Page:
Rolling the Dice
By Sam Burnham
I've been listening to the rattling of the tinkers trying to sell Georgia on casino gambling just about as long as I can stand it. I've gotta to say a few things.
So here it is. I know that Ralph Reed amd others are going to try to oppose this measure on moral grounds but I'm not even going down in that road. I'm going for the apples to apples route.
I spoke on this matter during an appearance on America's Web Radio show Greg's List Live with Greg Williams. And many of these are ideas I shared then. But they are worth another mention.
Several years ago Atlantic City New Jersey decided that casino gambling might just be the thing that would revitalize their boardwalk. So they opened the door. And the story went well at first. Several casinos were built and there were hopes the plan was going to work. The biggest problem is that the casinos have their own parking decks, no windows, no clocks, nothing that would ever tempt anyone to leave that building for anything. People sleep inside them, eat inside them, play inside them, enjoy shows and concerts inside them, everything is inside that casino. There's no time for local shops, restaurants, or bars. There's no need for hotels or entertainment venues. So people rarely step foot outside the casino.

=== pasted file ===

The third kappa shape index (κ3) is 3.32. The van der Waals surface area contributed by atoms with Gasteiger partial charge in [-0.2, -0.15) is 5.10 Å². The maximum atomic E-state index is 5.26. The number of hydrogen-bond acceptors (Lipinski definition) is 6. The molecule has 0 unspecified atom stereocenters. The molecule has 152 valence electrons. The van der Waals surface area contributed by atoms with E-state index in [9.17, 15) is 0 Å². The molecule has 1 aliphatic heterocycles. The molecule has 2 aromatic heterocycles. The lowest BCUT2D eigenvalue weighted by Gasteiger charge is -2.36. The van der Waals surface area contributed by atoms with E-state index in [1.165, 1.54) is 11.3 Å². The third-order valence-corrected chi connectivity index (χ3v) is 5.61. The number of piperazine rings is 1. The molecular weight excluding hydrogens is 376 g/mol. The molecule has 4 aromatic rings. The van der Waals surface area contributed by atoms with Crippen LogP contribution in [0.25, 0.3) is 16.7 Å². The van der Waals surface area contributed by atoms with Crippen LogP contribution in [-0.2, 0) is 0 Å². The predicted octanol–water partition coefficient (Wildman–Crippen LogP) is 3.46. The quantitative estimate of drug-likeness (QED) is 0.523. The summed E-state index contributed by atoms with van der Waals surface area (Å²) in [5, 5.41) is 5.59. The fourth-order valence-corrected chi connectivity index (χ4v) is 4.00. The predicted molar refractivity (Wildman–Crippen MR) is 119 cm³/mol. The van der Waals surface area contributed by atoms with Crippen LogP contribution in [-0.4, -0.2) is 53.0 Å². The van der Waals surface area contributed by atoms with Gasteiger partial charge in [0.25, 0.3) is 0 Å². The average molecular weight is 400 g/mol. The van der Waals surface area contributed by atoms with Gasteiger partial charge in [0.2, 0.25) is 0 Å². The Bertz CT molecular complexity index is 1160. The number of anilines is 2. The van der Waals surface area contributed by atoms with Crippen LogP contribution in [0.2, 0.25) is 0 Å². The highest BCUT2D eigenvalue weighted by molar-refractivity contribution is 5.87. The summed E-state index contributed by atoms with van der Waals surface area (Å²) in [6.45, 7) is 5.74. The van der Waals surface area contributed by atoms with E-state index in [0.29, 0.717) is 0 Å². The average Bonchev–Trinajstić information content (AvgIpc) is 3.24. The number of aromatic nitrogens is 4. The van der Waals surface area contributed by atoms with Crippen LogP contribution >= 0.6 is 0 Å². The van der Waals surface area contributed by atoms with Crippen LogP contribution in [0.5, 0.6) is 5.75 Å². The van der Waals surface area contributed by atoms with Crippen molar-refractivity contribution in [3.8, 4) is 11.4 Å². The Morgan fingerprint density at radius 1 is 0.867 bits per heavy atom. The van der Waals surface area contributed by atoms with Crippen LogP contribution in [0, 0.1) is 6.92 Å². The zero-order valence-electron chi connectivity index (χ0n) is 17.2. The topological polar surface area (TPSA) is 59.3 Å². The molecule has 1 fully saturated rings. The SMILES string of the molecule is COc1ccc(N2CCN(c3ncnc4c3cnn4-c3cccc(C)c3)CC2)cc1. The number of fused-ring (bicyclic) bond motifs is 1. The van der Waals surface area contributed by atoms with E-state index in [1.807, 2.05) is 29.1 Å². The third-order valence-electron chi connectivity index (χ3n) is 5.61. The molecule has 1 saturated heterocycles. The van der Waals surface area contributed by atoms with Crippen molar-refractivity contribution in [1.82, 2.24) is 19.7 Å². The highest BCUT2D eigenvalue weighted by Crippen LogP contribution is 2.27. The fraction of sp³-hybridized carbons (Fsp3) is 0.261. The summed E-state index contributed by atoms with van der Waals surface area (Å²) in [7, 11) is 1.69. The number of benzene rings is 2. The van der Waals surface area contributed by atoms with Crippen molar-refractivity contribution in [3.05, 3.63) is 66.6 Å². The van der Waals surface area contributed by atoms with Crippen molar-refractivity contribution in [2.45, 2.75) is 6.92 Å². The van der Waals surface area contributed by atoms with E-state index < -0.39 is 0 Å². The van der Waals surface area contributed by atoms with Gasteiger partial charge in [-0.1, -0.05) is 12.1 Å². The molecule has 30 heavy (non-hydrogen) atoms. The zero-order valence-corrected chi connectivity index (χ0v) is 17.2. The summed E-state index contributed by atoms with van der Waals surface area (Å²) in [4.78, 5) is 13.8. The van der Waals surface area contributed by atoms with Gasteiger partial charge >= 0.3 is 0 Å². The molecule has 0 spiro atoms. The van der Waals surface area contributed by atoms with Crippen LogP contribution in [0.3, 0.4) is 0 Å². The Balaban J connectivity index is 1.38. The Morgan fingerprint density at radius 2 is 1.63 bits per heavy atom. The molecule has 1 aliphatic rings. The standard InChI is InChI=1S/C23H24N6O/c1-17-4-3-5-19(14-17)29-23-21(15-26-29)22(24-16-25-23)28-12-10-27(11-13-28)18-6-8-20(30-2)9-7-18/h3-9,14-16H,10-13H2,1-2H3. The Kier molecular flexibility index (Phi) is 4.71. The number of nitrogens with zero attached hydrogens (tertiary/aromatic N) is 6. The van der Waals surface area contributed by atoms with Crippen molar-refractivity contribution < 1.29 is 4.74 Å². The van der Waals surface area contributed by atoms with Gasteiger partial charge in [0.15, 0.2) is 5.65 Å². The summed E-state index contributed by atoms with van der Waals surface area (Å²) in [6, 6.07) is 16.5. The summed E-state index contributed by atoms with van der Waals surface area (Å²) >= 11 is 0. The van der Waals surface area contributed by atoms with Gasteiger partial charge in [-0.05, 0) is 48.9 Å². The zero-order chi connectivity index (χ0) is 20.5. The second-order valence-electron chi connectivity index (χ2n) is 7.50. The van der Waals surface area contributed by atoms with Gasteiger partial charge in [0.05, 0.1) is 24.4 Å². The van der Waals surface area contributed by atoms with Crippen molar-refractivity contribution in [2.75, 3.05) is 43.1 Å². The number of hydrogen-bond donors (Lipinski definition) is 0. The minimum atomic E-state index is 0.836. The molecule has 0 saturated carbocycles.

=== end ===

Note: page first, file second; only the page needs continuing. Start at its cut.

In that model, the only economic impact is going to be the relatively low paying jobs the casino provides. Waitstaff, maids, front desk help, etc. The majority of the high paying jobs will be executives that are charged with making a lot of money to send back to the home office to give to the bigwigs. So the casino is likely to funnel more money out of the economy than it brings in.
On top of that, while the casino is doing little to boost the local economy it is increasing traffic, and visiting population as well as adding new facilities that require additional police, fire, and medical protection. This costs money - money that we've already shown that the casino isn't bringing in, especially if they get a tax easement to encourage them to come in.
It's just a downright terrible idea. I guess if Atlanta and Savannah, who already have the infrastructure to deal with such things, are interested, it is an idea they should take up. But it's only another bill our small towns can't afford. Oppose casino gambling at all costs. We just can't afford them.
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Historian, self-proclaimed gentleman, agrarian-at-heart, & curator extraordinaire